Racial hatred is an ugly, wretched blight on our society.
It comprises many manifestations of bigoted and discriminatory behaviour, some of which have been quietly ignored, unofficially tolerated or actively encouraged, by various groups and organisations at different times throughout our history.
The true extent of this ugliness has been brought into sharp focus once again this week with the sentencing of two men in connection with the racially motivated murder of Stephen Lawrence, a mere 18 years after the event.
It is widely documented that had the relevant police authorities taken the appropriate action at the time, and not made certain misguided assumptions, it would never have taken such a long time to bring two of the gang to justice.
This has been an outrageously disgusting story.
One of the better outcomes of this despicable case is that significant changes were made to the policing and criminal justice system to prevent similar situations arising in the same way again.
Institutional racism was challenged in a way it had never been challenged before.
This can only be a good thing, provided that it is not short lived and that there is a real and honest ambition to eradicate racial hatred from every facet of our society.
My concern is that there will always be individuals who have been brought up outside the rational space of responsibility and consequence that the majority of us inhabit.
There will always be individuals who find themselves in situations from which they believe they will never escape, except through a life of crime and violence. If indeed they have any desire to escape it in the first place.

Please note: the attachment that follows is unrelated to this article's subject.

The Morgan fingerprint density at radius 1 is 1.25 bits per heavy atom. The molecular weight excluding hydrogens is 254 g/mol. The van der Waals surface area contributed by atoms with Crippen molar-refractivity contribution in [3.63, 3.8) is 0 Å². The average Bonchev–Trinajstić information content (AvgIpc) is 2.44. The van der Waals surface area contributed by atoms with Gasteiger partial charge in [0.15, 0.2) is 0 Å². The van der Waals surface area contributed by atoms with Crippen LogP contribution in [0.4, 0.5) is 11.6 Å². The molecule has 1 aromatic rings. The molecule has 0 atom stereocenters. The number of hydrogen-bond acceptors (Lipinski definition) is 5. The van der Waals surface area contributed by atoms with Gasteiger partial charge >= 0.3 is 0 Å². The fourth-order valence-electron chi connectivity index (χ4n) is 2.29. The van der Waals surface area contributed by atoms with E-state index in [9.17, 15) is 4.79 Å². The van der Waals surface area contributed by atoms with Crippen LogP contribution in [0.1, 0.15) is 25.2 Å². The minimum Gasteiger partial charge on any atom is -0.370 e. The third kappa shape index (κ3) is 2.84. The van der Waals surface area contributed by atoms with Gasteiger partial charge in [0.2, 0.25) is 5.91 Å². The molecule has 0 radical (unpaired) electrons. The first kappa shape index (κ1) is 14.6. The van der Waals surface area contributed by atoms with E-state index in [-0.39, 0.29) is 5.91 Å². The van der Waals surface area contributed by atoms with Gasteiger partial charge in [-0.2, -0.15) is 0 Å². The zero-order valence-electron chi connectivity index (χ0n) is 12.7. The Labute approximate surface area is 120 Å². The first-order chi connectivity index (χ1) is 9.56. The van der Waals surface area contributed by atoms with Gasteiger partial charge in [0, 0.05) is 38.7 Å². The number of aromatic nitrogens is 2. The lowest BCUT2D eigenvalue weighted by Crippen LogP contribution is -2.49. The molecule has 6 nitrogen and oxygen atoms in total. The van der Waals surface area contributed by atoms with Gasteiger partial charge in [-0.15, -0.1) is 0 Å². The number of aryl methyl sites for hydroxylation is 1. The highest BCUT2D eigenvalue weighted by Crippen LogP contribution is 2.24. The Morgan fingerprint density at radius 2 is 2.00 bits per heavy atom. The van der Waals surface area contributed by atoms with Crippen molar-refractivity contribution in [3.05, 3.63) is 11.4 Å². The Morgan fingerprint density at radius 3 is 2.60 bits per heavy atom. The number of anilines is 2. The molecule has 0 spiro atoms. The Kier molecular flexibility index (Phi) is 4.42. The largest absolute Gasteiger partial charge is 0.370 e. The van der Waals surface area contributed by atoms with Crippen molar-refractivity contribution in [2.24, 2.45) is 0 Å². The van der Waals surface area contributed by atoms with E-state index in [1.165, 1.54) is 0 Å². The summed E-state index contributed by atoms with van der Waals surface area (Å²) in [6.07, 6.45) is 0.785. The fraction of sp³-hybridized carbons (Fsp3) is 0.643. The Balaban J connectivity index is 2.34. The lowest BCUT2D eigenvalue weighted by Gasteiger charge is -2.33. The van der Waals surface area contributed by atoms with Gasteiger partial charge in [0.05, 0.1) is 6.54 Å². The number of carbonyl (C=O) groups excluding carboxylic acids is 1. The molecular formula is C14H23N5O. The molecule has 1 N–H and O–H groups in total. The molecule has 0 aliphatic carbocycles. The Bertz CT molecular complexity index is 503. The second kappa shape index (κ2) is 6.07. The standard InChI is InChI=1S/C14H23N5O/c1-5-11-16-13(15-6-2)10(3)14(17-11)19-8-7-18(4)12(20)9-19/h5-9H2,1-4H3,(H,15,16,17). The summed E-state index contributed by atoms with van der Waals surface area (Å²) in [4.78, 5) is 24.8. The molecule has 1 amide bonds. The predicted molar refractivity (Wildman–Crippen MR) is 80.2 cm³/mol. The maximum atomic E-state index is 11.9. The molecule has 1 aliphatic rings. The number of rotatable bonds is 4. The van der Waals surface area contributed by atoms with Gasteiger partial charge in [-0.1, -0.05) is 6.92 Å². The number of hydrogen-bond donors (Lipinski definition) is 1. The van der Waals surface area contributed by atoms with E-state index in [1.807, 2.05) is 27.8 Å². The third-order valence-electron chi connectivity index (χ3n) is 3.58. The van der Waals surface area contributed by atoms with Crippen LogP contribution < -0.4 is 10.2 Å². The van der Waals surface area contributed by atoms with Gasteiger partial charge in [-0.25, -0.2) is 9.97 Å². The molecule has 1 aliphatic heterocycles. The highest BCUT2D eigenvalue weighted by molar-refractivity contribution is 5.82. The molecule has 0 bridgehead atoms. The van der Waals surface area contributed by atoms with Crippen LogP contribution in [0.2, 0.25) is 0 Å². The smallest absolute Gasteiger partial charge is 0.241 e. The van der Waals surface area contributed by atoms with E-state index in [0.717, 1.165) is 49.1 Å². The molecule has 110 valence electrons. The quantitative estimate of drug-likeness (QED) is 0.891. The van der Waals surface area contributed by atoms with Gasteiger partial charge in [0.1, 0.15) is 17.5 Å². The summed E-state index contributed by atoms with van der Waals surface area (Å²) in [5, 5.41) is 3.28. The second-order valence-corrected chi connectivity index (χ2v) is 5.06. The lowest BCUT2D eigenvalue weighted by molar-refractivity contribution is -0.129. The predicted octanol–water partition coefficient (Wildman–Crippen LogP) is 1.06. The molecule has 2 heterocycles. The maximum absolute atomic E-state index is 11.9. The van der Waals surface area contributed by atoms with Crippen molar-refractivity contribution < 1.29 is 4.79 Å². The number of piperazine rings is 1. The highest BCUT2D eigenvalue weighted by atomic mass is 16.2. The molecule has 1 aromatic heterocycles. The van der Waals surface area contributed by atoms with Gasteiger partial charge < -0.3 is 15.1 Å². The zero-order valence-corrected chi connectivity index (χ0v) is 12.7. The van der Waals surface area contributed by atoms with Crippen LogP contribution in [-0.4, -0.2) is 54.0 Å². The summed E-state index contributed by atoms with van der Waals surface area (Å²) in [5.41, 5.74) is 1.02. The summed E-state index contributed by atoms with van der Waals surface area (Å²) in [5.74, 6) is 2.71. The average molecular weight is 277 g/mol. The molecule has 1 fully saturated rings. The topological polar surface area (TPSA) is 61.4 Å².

Their space is often full of irrational hatred of others, particularly those who do not suit their mould or fit their image.
This suggests that racial hatred, just like religious hatred, will remain with us for as long as we hold the political, economic and social frameworks in place that created their possibility in the first place.
The Stephen Lawrence case has been described as a watershed in British society.
But the worrying thing is, no matter how high profile this case has been, it won’t change the deeply held attitudes and beliefs of the majority of people who already think and behave in this vile manner.
Tomorrow morning they will wake up and still think and feel the same. Their hatred won’t disappear and it will impact the rest of us at different times and in different ways.
Until we completely overhaul the unjust, elitist economic, political and social frameworks that have created the backdrop of many of our beliefs and attitudes, their irrational space of no consequence will continue to exist, and inevitably spill into our space again and again.